Come Dance With Me tells us that while ambitious men are still willing to woo the boss’ daughter to get to the top, those darned mid-west roots run deep and love will always have a chance over money if the right person comes along.
Jack Kesman (Andrew McCarthy) is an up-and-coming financial investor who is on the verge of not only making the biggest business coup of his career, but also is on the threshold of asking Demi Clayton (Stephanie Mills), the daughter of his boss, “the question”. In an effort to please her at the upcoming Christmas party, he’s determined to learn how to dance well enough to not embarrass himself or those around him — for in Demi’s mind, appearances are tres important.
While walking, Jack comes across the dance studio of Christine Davis (Michelle Nolden) and arranges for lessons to learn how to waltz. Enter the eviction notice: Christine is supposed to leave this studio, a place she essentially grew up in, because the company Jack is using as a stepping stone to success plans to raze it for new development. The bulk of the movie is spent with Jack trying to help Christine, because he’s growing increasingly fond of her, and nurturing his relationship with Demi and her family, because he’s grown increasingly fond of the status it brings.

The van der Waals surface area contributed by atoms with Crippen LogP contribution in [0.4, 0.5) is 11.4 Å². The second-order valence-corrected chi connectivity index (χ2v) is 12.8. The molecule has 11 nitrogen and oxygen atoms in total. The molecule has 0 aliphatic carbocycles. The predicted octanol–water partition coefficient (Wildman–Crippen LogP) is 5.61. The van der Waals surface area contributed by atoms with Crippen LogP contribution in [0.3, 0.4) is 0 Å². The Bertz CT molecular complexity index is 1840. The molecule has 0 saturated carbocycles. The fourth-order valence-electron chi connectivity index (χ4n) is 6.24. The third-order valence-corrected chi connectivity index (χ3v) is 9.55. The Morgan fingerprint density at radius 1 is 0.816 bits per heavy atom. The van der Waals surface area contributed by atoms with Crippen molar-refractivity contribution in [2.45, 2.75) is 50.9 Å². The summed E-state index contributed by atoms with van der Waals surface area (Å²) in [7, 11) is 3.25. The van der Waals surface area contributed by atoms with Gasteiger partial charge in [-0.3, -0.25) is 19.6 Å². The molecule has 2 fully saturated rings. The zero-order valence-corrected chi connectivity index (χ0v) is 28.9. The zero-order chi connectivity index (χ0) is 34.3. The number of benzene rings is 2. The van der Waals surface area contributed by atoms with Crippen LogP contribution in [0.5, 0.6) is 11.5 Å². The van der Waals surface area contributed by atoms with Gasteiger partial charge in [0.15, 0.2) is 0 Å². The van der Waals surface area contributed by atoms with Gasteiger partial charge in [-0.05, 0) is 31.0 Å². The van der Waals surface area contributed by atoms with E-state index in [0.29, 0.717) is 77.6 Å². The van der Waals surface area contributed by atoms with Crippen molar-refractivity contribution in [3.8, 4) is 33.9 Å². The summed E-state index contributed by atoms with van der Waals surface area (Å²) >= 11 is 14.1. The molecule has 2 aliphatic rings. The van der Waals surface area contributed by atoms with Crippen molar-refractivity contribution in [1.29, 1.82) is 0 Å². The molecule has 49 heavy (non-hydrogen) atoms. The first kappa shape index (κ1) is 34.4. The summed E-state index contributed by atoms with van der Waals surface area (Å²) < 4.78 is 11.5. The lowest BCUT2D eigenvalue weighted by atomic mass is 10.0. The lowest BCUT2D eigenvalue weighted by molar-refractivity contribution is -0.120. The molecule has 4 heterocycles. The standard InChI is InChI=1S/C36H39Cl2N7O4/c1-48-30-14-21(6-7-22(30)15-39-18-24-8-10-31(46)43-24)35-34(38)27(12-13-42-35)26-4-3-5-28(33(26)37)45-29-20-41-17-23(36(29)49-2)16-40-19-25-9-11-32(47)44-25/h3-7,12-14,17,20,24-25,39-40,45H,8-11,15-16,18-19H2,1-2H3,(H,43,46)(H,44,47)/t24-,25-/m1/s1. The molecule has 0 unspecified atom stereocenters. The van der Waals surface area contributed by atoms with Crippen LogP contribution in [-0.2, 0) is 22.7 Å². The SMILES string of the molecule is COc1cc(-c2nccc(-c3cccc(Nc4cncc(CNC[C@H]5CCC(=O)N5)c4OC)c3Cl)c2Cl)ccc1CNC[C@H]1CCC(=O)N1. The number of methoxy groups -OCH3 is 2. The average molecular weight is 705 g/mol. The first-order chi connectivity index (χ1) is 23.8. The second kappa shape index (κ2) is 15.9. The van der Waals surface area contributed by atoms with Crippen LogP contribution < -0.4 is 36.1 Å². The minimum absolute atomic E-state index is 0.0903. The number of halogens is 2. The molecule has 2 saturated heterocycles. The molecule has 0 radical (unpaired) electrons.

Enter Jack’s mom, Jessica (Mary Long), who doesn’t do much except love her son — and reminding him why love matters. The predictable ending ensues as Jack dances from Demi into the heart of Christine — saving her studio in the process.
I had one problem with this film: Andrew McCarthy is 50 years old. In no way did he look like the ladder-climbing up-and-comer he was portrayed to be. The character screamed for someone in his mid-to-late-thirties, trying to make it big before it was too late. Instead, Andrew’s Jack comes off as a little pathetic. Disclaimer: I’m older than Andrew, so I’m not ragging on him because he can join AARP, just that the age thing constantly took me out of my suspended disbelief.
Demi had an appropriate level of clueless snobbishness without being a caricature of the breed. This doesn’t mean she wasn’t the stereotypical bad romantic match, she was, but that the character was played straight so that she’d still engender sympathy from the viewer.
I felt a little unfulfilled from the denouement. While Jack and Christine predictably dancing to their personal wins was nice, it felt a little hollow. Even something as minor as having the exterior pull-back given the addition of seeing the dancing duo through the windows. This would have left us with their bliss in contrast to the mundanity of the world outside. It also wouldn’t have hurt if either one of them had suggested they maybe date or something. There was a lot for the audience in infer, but little to grasp and hold onto tightly.
It’s a nice holiday movie. While you can see plot developments coming from miles away, they are played with a maturity the befits the story. It’s a quiet romance with moments of reflection but little in the way of dead spots. The plot itself is a little thin but the most was made of what was there.
|3.25 of 5|
For more movies, go to the list at: Watching the Holiday Movies
Photo: Copyright 2012 Crown Media Holdings, Inc./Photographer: Ben Mark Holzberg